Peru’s history can be traced back to the 4th century BC and to the ancient societies of the Chavin, Moche and the Nasca. The most well-known era of Peruvian history came later, in the 15th century with the enigmatic Inca civilisation, which emerged as a powerful state in this period. Growing out of their capital in Cusco, this revered civilisation started as a small ethnic group of Quechuas, but soon their influence expanded and incorporated their neighbours under the great Emperor Pachacuti.
The Inca Empire eventually controlled most of the Andean region, stretching into modern day Ecuador, Bolivia, Chile and Argentina, and are thought to have had a population of approximately 16 million inhabitants, who were encouraged to worship the Sun God, Inti and practice human sacrifice as a means to appease the gods.
This mysterious civilisation did not last for long, as by 1532, Spanish conquistadors had captured the Inca Emperor in the Battle of Cajamarca, marking the beginning of the end for the Incas. The emperor was later killed and a long conquest ensued, resulting in many deaths for the indigenous community, caused by both disease and warfare. Spanish victory came in 1572, with colonisation and the destruction of much of the culture, monuments, religion and heritage of the Incas ruins following shortly afterwards.
Spanish language, culture and Catholicism replaced the indigenous beliefs and way of life, although even today, populations continue to speak in their native languages, such as Quechua. Most travellers on a holiday to Peru are excited to discover the lost ruins of the Inca Empire, such as Machu Picchu and to understand the values and traditions of this iconic civilisation.
Culture in Peru
With a population of approximately 32 million, made up of a variety of ethnicities, Peru has a diverse culture, ranging from Spanish influences, as seen in the language and architecture, to indigenous traditions as demonstrated in the varied folklore and musical styles and dances, which often include references to ancient beliefs surrounding spirits and the Sun God. The indigenous communities are also well known for their arts and crafts, such as the brightly coloured Andean clothing, with its intricate embroidery and vibrant patterns. The different regions of Peru possess their own unique influences and traditions; in the highlands of the Andes you can expect to see folklore displays with flute and drum music, ritualistic dance and masks, whilst down in the Amazon jungle, tribal influences are more evident. In the coastal cities, there is an obvious Spanish character, both in the cuisine, terraced cafes and architecture. In contrast, travel through the Sacred Valley and you may feel as if you have been transported back in time, as you pass through the traditional villages of Pisac and Ollantaytambo, with their authentic markets, artisan textile weavers, Quechua-speaking communities and monolithic temple ruins, considered sacred to the inhabitants. Despite the modern feel of the coastal capital of Lima, you are never far from making contact with the ancient traditions and culture of the country’s earliest civilisations.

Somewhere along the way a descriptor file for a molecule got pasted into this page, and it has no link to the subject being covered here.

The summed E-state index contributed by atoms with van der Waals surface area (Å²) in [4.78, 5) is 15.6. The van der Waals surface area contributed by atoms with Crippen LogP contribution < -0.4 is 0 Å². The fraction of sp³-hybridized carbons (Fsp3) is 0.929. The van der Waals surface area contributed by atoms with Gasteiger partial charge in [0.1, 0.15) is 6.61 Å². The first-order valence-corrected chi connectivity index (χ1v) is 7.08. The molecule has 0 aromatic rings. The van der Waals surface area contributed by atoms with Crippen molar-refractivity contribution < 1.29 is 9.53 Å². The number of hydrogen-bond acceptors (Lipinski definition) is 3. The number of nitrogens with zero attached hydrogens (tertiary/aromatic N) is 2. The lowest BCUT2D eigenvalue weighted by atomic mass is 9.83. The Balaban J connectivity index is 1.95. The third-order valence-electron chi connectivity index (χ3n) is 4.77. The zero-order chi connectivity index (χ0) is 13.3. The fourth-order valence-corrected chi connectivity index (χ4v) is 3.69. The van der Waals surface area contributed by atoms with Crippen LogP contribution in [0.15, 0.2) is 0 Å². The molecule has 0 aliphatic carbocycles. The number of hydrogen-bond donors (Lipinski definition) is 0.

A trip to Peru will allow you to walk in the footsteps of the Inca’s, get up close to some of the worlds most diverse and unique wildlife, uncover the secrets of Machu Picchu and the Nazca Lines and realise your dreams of navigating Lake Titicaca. A paradise for the most intrepid travellers, a tour of Peru is a must-do bucket list experience.